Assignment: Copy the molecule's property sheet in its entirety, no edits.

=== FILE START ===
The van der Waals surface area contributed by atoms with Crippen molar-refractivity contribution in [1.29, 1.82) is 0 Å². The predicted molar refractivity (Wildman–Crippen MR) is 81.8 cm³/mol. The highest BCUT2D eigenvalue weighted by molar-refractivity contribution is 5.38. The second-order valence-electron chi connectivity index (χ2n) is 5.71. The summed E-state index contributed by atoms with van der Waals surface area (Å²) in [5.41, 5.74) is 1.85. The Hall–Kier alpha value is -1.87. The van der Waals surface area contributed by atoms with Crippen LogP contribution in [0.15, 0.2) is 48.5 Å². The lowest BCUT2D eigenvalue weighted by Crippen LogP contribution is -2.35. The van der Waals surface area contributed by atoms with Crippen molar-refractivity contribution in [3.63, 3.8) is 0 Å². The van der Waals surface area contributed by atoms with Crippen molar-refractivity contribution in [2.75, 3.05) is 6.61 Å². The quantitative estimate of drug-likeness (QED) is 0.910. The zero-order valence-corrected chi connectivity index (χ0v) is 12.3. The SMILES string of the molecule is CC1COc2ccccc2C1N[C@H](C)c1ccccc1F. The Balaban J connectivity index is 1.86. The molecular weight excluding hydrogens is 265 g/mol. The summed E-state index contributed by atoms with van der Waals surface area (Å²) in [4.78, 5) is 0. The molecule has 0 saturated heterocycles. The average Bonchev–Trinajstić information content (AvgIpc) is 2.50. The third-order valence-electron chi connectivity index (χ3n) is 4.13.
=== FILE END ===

The van der Waals surface area contributed by atoms with Crippen molar-refractivity contribution in [1.29, 1.82) is 0 Å². The predicted molar refractivity (Wildman–Crippen MR) is 81.8 cm³/mol. The highest BCUT2D eigenvalue weighted by molar-refractivity contribution is 5.38. The second-order valence-electron chi connectivity index (χ2n) is 5.71. The summed E-state index contributed by atoms with van der Waals surface area (Å²) in [5.41, 5.74) is 1.85. The Hall–Kier alpha value is -1.87. The van der Waals surface area contributed by atoms with Crippen LogP contribution in [0.15, 0.2) is 48.5 Å². The lowest BCUT2D eigenvalue weighted by Crippen LogP contribution is -2.35. The van der Waals surface area contributed by atoms with Crippen molar-refractivity contribution in [3.63, 3.8) is 0 Å². The van der Waals surface area contributed by atoms with Crippen molar-refractivity contribution in [2.75, 3.05) is 6.61 Å². The quantitative estimate of drug-likeness (QED) is 0.910. The zero-order valence-corrected chi connectivity index (χ0v) is 12.3. The SMILES string of the molecule is CC1COc2ccccc2C1N[C@H](C)c1ccccc1F. The Balaban J connectivity index is 1.86. The molecular weight excluding hydrogens is 265 g/mol. The summed E-state index contributed by atoms with van der Waals surface area (Å²) in [4.78, 5) is 0. The molecule has 0 saturated heterocycles. The average Bonchev–Trinajstić information content (AvgIpc) is 2.50. The third-order valence-electron chi connectivity index (χ3n) is 4.13.